The pope and the Parliament: Perceptive piece by The New York Times

Maybe I'm getting soft. Or maybe I'm just easily satisfied these days when an article shows any depth. But I'm really impressed with the blend of range, focus and perceptiveness of the New York Times in its coverage of Pope Francis' recent address to the European Parliament.

Francis was gentle but unsparing, as the article reports:

Europe, he declared, has lost its way, its energies sapped by economic crisis and a remote, technocratic bureaucracy. It is increasingly a bystander in a world that has become “less and less Eurocentric,” and that frequently looks at the Continent “with aloofness, mistrust and even, at times, suspicion.”
Gently delivered, it was nevertheless a failing grade.
“In many quarters we encounter a general impression of weariness and aging, of a Europe which is now a ‘grandmother,’ no longer fertile and vibrant,” the pope, an Argentine, told the Parliament, where speeches usually trade in platitudes or mind-numbing technicalities.

How far has Europe fallen in the Vatican's eyes? Pretty far, as Times writer Andrew Higgins says. By comparison, he says, the last pope to address the European Parliament, John Paul II, rejoiced in the "special moment" in 1988 as Western Europe was triumphing over communism. And in an unusual technique, the Times puts that background in the lede, forming something like a verbal cliff to illustrate Europe's fall.

He also specifies a few ways Francis believes the continent has veered from its heritage. One, he said, is neglect of decent wages and "proper working conditions." Another is a withering of charity, leaving many to beg for food in the streets. Still another is lack of respect and compassion for migrants, noting that many Africans have drowned in the Mediterranean trying to reach Europe.

More generally, as the Times says, Francis said the European Parliament is producing the opposite of the unity for which it was created:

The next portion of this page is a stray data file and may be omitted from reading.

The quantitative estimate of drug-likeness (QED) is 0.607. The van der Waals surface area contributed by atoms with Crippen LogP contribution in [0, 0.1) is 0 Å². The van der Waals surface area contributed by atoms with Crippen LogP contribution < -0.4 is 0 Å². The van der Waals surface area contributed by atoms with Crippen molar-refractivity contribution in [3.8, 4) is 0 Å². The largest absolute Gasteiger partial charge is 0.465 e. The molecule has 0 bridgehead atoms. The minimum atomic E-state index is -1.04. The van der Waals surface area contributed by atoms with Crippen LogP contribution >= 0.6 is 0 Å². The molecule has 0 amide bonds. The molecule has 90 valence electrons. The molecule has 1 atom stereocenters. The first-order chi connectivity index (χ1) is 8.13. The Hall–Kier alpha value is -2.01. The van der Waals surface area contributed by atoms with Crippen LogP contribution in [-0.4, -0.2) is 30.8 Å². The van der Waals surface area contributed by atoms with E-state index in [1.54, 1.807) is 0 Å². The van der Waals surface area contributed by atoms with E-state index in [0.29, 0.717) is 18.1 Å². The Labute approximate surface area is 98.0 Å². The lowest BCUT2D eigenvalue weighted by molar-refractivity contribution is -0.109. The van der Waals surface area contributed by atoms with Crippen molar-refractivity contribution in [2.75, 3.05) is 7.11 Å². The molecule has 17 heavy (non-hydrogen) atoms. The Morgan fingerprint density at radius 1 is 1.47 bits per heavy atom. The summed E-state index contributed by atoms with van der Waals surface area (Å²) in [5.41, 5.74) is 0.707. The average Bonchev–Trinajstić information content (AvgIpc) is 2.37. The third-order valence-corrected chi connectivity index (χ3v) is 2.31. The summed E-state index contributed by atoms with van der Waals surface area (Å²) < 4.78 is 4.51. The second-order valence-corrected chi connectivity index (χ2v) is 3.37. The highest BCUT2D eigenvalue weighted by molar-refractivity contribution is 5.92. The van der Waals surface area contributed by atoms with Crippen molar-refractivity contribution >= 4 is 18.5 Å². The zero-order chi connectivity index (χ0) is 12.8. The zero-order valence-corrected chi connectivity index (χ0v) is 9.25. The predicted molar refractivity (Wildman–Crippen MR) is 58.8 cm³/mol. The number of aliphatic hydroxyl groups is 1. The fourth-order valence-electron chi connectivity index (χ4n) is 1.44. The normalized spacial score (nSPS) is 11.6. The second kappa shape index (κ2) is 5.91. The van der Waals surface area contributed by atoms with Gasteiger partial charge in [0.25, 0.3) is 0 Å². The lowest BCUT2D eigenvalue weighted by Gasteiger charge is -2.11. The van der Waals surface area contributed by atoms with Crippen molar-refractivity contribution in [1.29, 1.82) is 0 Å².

Public discontent with the European Union’s bureaucracy, widely seen as wasteful, elitist and self-serving, helped propel France’s far-right National Front party and several other once-fringe nationalist groups to strong gains in May elections for the European Parliament. In France, the National Front came ahead of all other parties.
The European Parliament, which maintains huge premises and staffs in both this French city near the German border and the Belgian capital, Brussels, has itself become an emblem of the waste and detachment from ordinary people’s concerns that have drained support from a half-century push for greater integration and aided the rise of anti-European nationalists.

The Times is sharp as well with the difference in reception between the two popes. John Paul II, it says, decried Europe's "steady drift from its Christian roots," drawing strong criticism from secularists. Francis, by contrast, "stirred repeated rounds of applause" for saying much the same. The difference, suggests the article, may be that Francis "focused instead on issues like poverty, immigration and joblessness."

The article might have included that John Paul himself spoke often on economic issues. His 1981 encyclical Laborem Exercens spelled out the virtue of work and the rights of workers. Nor was that message a fluke: It was issued on the 90th anniversary of Rerum Novarum, an encyclical by Pope Leo XIII on a similar theme.

A nitpick: The Times says Pope Francis also addressed the Council of Europe, but the newspaper doesn't say how the council is different from the parliament. The council is an advisory human rights organization of 47 states, including the 28 of the European Union.

But I was wholly won over by the last paragraph:

All the same, Europe remains suffused with Christianity, its landscape dotted with ancient — now mostly empty — churches, and the anthems of many countries paying homage to God.
Even the European Union’s flag — a circle of 12 yellow stars on a blue background — has a coded Christian message. Arsène Heitz, a French Catholic who designed the flag in 1955, originally for the Council of Europe, drew inspiration from Christian iconography of the Virgin Mary wearing a crown with 12 stars. But official accounts of the flag today make no reference to this.

I loved the closing not only for its mere inclusion, but for its non-cynical cast. Many mainstream media would have taken the opportunity to cast the continent's Christian heritage in a bad light. The New York Times, at least this time, takes the high road.

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